About this paper

Appears in:
Pages: 7974-7983
Publication year: 2017
ISBN: 978-84-697-3777-4
ISSN: 2340-1117
doi: 10.21125/edulearn.2017.0456

Conference name: 9th International Conference on Education and New Learning Technologies
Dates: 3-5 July, 2017
Location: Barcelona, Spain

NEGOTIATING BOUNDARY CROSSING FROM TRADITIONAL OR INDIGENOUS KNOWLEDGE TO MODERN WESTERN SCIENCE: A SOUTH AFRICAN XHOSA PERSPECTIVE

K.M. Ngcoza

Rhodes University (SOUTH AFRICA)
As part of the transformation agenda, the democratically elected government in South Africa which came into power in 1994 introduced a new education curriculum. The new curriculum was intended to, so to say, redress the imbalances of the past which were brought about by the apartheid’s Bantu Education. As an endeavour to address issues of equity, access and relevance, for instance, the inclusion of traditional or indigenous knowledge during teaching and learning is encouraged in the new curriculum. This is reflected in the outcome which states that learners need to demonstrate an understanding of the relationship between science, technology, society and environment.

Notwithstanding, the curriculum transformation in South Africa has been met with mixed feelings. For example, what has been found to be lacking and a challenge to most science teachers is the clarity on the implementation of the aforementioned outcome (Aldous & Rogan, 2009). It could be argued that there are tensions between curriculum formulation and implementation. It is against this backdrop that in this article I seek to share an isiXhosa indigenous practice (Webb, 2013) in relation to the rite of passage to manhood (ukwaluka) in particular with a view illuminate how border crossing from traditional or indigenous knowledge to modern western science could be negotiated. The study comprised of about 10 young men who all did science at school and have recently undergone this practice and six male elders from the community. Only young men and male elders were purposively selected to be part of this study as this practice is only restricted to males and it is regarded as a ‘taboo’ to openly talk or even write about this practice.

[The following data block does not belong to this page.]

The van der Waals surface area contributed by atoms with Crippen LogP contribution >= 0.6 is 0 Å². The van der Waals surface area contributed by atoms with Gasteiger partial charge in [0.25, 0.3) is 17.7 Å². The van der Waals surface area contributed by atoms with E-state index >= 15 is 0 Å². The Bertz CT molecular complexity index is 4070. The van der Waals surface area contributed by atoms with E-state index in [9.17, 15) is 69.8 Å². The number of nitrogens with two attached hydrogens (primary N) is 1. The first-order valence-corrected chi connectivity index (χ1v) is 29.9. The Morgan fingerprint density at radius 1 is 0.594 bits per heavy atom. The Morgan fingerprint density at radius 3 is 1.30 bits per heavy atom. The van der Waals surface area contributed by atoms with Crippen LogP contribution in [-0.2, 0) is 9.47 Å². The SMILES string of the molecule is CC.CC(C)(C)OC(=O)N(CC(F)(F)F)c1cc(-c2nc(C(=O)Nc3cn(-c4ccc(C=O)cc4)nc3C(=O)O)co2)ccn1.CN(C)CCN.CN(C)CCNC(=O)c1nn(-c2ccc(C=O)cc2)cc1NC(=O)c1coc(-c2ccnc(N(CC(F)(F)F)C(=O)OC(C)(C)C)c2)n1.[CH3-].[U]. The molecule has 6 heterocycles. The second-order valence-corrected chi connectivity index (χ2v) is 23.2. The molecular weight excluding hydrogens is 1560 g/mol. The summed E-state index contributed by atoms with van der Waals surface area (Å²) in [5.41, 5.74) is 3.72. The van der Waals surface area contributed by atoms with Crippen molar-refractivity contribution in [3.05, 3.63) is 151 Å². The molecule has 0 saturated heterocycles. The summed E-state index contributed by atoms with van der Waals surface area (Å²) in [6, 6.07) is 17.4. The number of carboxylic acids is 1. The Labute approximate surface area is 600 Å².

The study was informed by an interpretive paradigm (Cohen, Manion & Morrison, 2011; Bertram, & Christiansen, 2015), within which a qualitative case study approach was adopted. Data were generated through questionnaires and semi-structured interviews to capture the participants’ narratives and experiences. Thus, the study sought to answer the following three research questions: What are the participants’ experiences and beliefs about the cultural practice of the rite to passage to manhood (ukwaluka)? What science knowledge is embedded in the traditional cultural practice? How can this knowledge be tapped into to facilitate border crossing from traditional or indigenous knowledge to modern western science and vice versa?
@InProceedings{NGCOZA2017NEG,
author = {Ngcoza, K.M.},
title = {NEGOTIATING BOUNDARY CROSSING FROM TRADITIONAL OR INDIGENOUS KNOWLEDGE TO MODERN WESTERN SCIENCE: A SOUTH AFRICAN XHOSA PERSPECTIVE},
series = {9th International Conference on Education and New Learning Technologies},
booktitle = {EDULEARN17 Proceedings},
isbn = {978-84-697-3777-4},
issn = {2340-1117},
doi = {10.21125/edulearn.2017.0456},
url = {http://dx.doi.org/10.21125/edulearn.2017.0456},
publisher = {IATED},
location = {Barcelona, Spain},
month = {3-5 July, 2017},
year = {2017},
pages = {7974-7983}}
TY - CONF
AU - K.M. Ngcoza
TI - NEGOTIATING BOUNDARY CROSSING FROM TRADITIONAL OR INDIGENOUS KNOWLEDGE TO MODERN WESTERN SCIENCE: A SOUTH AFRICAN XHOSA PERSPECTIVE
SN - 978-84-697-3777-4/2340-1117
DO - 10.21125/edulearn.2017.0456
PY - 2017
Y1 - 3-5 July, 2017
CI - Barcelona, Spain
JO - 9th International Conference on Education and New Learning Technologies
JA - EDULEARN17 Proceedings
SP - 7974
EP - 7983
ER -
K.M. Ngcoza (2017) NEGOTIATING BOUNDARY CROSSING FROM TRADITIONAL OR INDIGENOUS KNOWLEDGE TO MODERN WESTERN SCIENCE: A SOUTH AFRICAN XHOSA PERSPECTIVE, EDULEARN17 Proceedings, pp. 7974-7983.
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